It's probably been a year and half now since I first heard of As Our Own. My sister's pastor and his wife are on the board and AOO's founder had come to speak at their church. My sister told me all about it and shortly thereafter, I saw on twitter, a half marathon raising funds for As Our Own. I read all about it. I emailed links to my friends. I even felt called in a way to do it. But I didn't. Not then. I don't even remember why... Oh yeah, because I really hated to run. I needed the weather to be absolutely perfect to make it even tolerable.
Running in my past had always been something I wanted to be good at, but just wasn't... that I wanted to enjoy but just didn't. Running was what I did when I was punishing myself, because I didn't like my body and wanted it to be smaller, or when trying to be someone I wasn't. And so, I resolved myself to be "not a runner." I could teach Zumba. I could be good at yoga. I could love kick boxing. But runner, I am not.
But I continued to follow As Our Own. I was drawn in. Connected. Called. And then the tweet appeared in my feed- the Dallas Rock n Roll 1/2 marathon series now offers a 2 person relay. Half of a half marathon. Maybe, just maybe I could do that... 1st leg ran for 7 miles and 2nd leg for 6.1. I really wanted to do it. I wanted to prove to myself that I could accomplish an actual, for real race, and I believed in AOO. Brilliant marketers said "Will you run for her?" And I thought, if I am willing to run for anything ever in my life, it's this.
I texted 3 friends who had just run a 5K in our town figuring they'd be the mostly likely to join me, and they all said yes! This worked great because then 2 people could run the first leg together and 2 could run the 2nd leg together. Marsha lives in my neighborhood and we could train together. Dona and Adrielle work out together anyway, so this would be perfect. And it was...
Mine and Marsha's schedules don't often match so we did some longer runs together but mostly we were running on our own in the months leading up to race day. Somewhere along the way though, I stopped hating it. My legs got stronger, my lungs caught up and I don't remember exactly when but I stopped being scared that I wouldn't be able to complete 6 miles. I ran 4 miles and it wasn't that bad... I ran five miles and felt like I could keep going... it was so weird for me! ;)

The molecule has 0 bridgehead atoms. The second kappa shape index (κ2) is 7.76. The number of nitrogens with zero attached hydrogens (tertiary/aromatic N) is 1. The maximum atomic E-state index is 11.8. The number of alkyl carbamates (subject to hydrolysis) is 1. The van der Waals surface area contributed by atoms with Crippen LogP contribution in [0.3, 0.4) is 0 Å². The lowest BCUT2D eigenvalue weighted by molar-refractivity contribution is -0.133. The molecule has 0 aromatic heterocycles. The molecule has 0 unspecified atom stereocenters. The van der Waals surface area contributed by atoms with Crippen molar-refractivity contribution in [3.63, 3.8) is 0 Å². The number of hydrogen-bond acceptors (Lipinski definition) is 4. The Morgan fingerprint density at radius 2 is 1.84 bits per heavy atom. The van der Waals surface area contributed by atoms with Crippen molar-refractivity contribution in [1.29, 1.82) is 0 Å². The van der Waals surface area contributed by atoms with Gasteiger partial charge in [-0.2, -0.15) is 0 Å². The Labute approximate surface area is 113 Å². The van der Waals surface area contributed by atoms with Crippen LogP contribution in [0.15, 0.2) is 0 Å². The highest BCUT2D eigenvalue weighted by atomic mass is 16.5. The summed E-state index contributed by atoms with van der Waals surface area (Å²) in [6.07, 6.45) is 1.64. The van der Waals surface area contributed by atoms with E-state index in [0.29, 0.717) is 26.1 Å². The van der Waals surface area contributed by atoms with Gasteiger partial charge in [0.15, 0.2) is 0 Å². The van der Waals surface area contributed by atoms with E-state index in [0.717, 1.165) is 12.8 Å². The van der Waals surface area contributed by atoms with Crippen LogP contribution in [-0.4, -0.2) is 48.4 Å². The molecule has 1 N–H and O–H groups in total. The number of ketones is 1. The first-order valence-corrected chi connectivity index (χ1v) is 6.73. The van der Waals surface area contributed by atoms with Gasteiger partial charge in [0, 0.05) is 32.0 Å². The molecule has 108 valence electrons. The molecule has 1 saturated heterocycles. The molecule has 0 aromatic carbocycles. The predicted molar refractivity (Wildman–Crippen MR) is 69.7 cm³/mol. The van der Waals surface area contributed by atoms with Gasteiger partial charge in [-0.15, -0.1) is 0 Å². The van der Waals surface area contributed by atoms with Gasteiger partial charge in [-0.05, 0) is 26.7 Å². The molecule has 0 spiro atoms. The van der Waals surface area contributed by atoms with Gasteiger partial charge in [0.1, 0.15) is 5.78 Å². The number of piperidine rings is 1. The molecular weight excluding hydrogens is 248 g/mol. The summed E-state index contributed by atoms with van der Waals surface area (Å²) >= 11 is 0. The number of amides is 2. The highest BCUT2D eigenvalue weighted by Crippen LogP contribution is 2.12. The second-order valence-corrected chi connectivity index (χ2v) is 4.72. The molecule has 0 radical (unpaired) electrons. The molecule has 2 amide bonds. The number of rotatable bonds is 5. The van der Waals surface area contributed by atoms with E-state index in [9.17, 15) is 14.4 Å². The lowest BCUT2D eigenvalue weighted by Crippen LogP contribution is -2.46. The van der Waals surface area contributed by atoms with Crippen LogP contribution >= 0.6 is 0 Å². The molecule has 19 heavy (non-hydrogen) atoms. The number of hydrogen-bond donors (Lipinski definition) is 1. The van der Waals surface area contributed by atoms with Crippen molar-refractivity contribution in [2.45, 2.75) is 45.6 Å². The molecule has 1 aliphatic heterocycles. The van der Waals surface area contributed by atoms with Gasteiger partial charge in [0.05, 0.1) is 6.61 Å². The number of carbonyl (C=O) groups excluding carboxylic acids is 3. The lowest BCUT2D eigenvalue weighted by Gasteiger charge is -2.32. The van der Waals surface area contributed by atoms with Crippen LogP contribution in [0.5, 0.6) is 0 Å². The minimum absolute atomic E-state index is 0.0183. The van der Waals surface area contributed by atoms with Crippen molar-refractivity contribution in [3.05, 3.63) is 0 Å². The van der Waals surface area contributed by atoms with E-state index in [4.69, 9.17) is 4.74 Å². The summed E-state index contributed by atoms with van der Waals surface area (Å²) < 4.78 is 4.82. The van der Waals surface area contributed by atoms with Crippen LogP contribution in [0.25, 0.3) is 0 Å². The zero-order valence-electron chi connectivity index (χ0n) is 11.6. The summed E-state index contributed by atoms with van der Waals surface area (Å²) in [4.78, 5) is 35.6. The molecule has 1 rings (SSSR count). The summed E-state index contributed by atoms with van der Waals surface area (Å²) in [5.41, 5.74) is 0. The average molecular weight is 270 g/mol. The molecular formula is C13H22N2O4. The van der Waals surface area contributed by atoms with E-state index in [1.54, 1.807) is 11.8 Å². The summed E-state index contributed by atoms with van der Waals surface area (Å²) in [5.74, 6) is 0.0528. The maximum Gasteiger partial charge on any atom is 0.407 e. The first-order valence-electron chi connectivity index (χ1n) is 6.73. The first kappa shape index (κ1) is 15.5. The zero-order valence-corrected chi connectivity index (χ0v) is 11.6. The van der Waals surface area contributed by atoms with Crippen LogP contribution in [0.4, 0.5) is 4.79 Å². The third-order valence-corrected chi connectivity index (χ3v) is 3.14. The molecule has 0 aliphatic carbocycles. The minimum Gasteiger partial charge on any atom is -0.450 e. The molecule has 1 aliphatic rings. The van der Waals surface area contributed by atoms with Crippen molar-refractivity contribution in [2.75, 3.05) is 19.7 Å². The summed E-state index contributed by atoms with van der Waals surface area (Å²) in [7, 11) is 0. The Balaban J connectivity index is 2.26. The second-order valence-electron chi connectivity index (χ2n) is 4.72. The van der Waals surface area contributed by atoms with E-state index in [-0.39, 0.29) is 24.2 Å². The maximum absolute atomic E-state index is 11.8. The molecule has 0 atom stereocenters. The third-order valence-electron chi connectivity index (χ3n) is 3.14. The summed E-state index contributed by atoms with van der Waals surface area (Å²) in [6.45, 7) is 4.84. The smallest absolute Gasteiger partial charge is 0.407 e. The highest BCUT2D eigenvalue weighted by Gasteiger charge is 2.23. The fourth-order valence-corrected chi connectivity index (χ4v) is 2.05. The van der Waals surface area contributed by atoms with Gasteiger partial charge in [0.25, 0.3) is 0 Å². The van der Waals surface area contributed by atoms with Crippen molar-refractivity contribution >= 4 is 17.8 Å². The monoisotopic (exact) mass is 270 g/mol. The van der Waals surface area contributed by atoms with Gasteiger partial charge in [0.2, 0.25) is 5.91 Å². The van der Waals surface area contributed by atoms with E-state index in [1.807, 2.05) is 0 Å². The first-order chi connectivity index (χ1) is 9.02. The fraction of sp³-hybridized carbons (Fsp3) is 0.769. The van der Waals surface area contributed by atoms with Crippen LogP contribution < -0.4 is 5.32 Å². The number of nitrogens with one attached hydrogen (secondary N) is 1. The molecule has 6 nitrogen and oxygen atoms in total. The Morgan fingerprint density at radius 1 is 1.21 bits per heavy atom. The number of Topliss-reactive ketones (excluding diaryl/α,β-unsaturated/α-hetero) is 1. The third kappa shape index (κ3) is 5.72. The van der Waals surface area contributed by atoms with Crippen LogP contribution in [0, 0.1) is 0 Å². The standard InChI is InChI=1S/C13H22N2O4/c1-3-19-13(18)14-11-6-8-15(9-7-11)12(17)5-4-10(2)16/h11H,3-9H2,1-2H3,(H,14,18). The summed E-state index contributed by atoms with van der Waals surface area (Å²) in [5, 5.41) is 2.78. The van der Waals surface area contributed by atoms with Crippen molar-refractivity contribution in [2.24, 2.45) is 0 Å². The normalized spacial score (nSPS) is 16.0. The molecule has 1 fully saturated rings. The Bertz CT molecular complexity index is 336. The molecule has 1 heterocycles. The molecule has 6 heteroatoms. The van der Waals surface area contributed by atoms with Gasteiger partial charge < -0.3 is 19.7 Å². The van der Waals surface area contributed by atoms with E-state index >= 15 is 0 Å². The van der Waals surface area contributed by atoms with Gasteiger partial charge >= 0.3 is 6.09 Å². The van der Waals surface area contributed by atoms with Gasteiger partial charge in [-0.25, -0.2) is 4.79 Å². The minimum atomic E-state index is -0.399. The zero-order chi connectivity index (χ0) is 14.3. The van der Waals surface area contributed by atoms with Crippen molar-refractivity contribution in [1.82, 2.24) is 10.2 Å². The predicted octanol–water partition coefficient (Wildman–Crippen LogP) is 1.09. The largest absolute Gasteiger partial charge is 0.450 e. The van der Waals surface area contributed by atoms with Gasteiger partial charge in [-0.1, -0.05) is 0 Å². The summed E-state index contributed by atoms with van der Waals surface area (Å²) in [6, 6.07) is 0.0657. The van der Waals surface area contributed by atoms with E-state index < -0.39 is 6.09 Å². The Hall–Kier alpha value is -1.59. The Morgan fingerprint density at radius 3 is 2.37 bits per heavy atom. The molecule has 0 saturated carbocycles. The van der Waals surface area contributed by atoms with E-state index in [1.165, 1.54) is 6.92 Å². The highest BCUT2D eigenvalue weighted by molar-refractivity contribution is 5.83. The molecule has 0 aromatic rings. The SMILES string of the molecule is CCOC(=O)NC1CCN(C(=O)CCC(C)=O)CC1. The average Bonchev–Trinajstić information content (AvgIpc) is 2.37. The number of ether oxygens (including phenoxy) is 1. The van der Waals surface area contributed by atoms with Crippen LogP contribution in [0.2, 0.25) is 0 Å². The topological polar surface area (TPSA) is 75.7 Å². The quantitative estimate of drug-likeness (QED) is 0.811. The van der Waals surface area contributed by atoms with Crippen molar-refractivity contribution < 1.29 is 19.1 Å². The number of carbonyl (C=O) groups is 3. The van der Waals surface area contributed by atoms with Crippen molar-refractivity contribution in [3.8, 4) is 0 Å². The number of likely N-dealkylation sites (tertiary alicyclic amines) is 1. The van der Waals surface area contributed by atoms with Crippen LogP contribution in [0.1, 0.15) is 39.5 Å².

But the Thursday before Sunday's race, I was running alone. I was listening to music and enjoying the weather, and I began to pray for As Our Own as I'd done many times while running. I prayed for little girls who sleep under their mother's beds and in closets while their mothers work in brothels there in India. I prayed for those orphaned in India who would likely be sold as slaves as young as 6 years old. I begged God to see and intervene and I praised him for As Our Own, who would rescue and raise these little girls to be smart and strong and know Jesus. And I knew that it mattered what I was doing. I knew something had come alive in me. I was called and I was passionate and I was excited to run. That Thursday the Lord spoke to me, too. He told me that we'd all been
rescued from something- Dona, Adrielle, Marsha, Claire and I- he'd
rescued each of us from ourselves, our own sin and the sins of others.
"But on Sunday," He said, "you are no longer victims who have been
rescued, but you run as rescuers." With that, we could run in power.
The day of the race was ridiculously cold.
I know I only ran 6.1 miles. I know I only raised $500 and there are more than 40 million vulnerable children in India. But we have to start somewhere. You have to start. You have to do something. I cry a lot. I believe my tears are groans that only the Spirit understands. I cry for the hurting and the vulnerable. But then I have two options- either stop caring because it hurts too much or DO something. So I'm doing. Whatever I can, big or small. Money, time, effort, prayers, sacrifice. It's not ok with me if children are hungry or abandoned. It's not OK in my city and it's not OK in my world. People are not things to be sold. That's not OK in my city, or in my world. Women were adored, honored and respected by Jesus and it.is.not.OK. when they are not treated the same in my city or anywhere in the world.
Ralph Borde, founder and CEO of As Our Own, said in a sermon I watched recently. "This is not a social justice issue. This is a Kingdom justice issue." Yes. Agreed. And speaking of Ralph, he was at the finish line of the Dallas race. He approached me wearing my As Our Own jersey, introduced himself and thanked me for running for them. I knew who he was as soon as he started talking, and it was an emotional day. So as I shook his hand and thanked him, I actually cried! Give glory to God, but give honor where honor is due! :)
I knew I wanted to run, to accomplish, but I had no idea all God would teach me. How He would change me. This won't be the last I talk about it. This certainly won't be the last time I run. I'm planning on the whole half next time :)